You may be able to talk the talk when it comes to saving the environment, but what is your green bottom line? Would you use toilet paper made from post-consumer recycling products?
Many people might answer the question “yes,” but then choose the plush, pillow-y softness of Charmin or Cottenelle when no one is watching. But did you know that there is an, “ahem” Happy Ending to this story?
Its true, you can wipe in comfort and still protect your green bottom line.
Time Magazine recently ran a story about the greenest toilet papers on the market, comparing the relative amounts of post-consumer recycle products, overall recycled products and… perhaps most important … comfort factor.
If you don’t want to flush your money or the planet’s virgin forests down the drain, then its time to consider the content of your toilet paper.
- Toilet paper with 100% recycled fiber comprises only 2% of the TP market in the United States
- Using recycled materials is only part of the green equation – manufacturers also need to adopt less toxic bleaching processes
- If every household in the United States replaced ONE single 500-sheet roll of toilet paper with one made with 100% recycled paper, 425,000 trees would be saved each year!
Greenpeace has been pushing the toilet paper issue for 4 years. Some companies are responding – including Seventh Generation, Marcal Small Steps, 365 Everyday Value (Whole Foods) and Scott. But American consumers are the hardest sell. In Europe and Latin America, green toilet paper comprises 20% of the market, as opposed to a paltry 2% in the U.S. We’re not talking about sandpaper here, folks!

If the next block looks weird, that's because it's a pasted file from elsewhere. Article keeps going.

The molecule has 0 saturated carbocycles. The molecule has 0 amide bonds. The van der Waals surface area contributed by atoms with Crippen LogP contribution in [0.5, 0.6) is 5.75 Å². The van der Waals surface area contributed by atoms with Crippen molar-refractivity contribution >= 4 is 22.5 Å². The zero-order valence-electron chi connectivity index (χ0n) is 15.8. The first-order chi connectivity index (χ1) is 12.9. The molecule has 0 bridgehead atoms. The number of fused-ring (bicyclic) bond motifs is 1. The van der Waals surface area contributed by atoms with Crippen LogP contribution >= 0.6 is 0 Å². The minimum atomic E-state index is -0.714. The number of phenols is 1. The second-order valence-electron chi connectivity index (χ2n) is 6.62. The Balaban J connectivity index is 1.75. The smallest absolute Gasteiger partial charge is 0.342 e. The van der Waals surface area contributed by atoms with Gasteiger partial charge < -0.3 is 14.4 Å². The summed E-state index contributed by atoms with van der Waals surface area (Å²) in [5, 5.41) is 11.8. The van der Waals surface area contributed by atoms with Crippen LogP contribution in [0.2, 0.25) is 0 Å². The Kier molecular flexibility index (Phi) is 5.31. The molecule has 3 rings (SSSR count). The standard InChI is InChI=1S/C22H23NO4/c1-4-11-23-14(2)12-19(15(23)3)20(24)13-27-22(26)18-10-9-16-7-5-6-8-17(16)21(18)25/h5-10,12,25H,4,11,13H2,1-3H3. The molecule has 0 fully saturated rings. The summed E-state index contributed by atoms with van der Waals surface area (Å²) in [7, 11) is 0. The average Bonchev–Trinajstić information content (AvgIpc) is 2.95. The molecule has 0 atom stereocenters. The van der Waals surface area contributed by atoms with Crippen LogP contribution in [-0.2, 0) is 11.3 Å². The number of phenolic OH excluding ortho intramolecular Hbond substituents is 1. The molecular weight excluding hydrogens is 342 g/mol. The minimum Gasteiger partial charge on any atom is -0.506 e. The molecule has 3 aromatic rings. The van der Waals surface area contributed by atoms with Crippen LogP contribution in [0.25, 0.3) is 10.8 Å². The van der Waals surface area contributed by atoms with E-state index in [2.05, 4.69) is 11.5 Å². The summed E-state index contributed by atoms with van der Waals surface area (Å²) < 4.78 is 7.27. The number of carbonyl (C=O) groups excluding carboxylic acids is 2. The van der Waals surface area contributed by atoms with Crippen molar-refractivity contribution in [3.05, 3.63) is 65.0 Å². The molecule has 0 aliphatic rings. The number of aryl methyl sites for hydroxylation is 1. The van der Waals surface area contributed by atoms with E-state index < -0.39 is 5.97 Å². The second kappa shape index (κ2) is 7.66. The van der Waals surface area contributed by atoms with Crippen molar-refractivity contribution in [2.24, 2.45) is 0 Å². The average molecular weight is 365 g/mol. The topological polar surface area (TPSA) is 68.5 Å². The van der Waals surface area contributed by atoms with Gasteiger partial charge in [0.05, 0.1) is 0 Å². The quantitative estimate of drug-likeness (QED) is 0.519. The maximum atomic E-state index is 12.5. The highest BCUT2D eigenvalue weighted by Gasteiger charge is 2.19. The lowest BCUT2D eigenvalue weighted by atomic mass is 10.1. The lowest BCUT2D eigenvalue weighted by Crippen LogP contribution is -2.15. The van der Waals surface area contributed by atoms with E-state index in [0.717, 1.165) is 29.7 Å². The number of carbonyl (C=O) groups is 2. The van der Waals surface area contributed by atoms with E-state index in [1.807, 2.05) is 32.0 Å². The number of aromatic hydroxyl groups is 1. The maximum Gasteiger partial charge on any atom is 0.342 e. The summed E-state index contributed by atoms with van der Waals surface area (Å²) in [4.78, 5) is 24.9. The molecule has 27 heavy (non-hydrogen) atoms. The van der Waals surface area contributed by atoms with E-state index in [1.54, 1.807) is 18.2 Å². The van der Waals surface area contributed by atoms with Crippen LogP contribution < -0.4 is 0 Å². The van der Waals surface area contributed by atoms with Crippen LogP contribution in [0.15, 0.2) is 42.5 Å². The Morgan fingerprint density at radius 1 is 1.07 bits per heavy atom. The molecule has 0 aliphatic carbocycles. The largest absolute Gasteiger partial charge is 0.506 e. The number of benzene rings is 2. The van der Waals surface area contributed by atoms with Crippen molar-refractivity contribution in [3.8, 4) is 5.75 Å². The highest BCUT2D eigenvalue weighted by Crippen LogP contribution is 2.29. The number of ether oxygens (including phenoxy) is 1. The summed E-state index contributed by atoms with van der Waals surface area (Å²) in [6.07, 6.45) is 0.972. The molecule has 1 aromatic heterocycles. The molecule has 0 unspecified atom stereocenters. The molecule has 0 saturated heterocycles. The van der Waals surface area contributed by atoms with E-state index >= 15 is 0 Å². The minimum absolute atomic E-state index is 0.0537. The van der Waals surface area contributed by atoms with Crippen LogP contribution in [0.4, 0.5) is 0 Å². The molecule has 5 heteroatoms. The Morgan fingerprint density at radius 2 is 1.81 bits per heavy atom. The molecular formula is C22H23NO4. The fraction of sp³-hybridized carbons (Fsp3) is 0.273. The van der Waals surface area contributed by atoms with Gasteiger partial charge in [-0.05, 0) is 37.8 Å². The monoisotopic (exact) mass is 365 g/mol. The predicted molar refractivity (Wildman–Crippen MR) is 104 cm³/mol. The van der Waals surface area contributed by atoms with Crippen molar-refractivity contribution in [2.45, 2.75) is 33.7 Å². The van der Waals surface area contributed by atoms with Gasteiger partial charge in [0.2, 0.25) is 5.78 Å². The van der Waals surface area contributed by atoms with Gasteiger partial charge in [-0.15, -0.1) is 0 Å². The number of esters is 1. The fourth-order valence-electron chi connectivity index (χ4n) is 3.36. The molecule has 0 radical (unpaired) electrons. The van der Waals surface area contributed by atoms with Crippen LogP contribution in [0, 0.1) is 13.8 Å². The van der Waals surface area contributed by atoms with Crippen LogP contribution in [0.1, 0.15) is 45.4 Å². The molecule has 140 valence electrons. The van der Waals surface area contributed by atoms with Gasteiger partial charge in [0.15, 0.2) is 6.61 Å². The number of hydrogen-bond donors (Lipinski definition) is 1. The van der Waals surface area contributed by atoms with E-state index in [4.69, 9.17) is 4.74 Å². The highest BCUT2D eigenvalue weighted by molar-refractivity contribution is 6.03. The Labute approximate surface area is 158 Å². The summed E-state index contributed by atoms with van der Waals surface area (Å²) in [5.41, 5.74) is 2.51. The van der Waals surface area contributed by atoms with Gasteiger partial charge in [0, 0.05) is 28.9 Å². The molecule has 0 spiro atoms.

Time’s article indicated that Seventh Generation brand toilet paper (80% post-consumer, 100% overall recycled) is the best bet for comfort, value and “greeness.” Why not conduct your own tush-test?
What else can you do? Commit to buying toilet paper that is made with recycled products and stop purchasing plush “Hummer-style” TP from virgin forests. Write to companies like Charmin, Cottenelle and Scott and request more green offerings. If you work outside of the home, see if you can help influence the purchasing decisions so that your employer will buy the greenest toilet paper available.
Consider that a small sacrifice on the porcelain throne will help hundreds of thousands of trees. What is YOUR green bottom line? How far would you go – or resist – to make a real difference?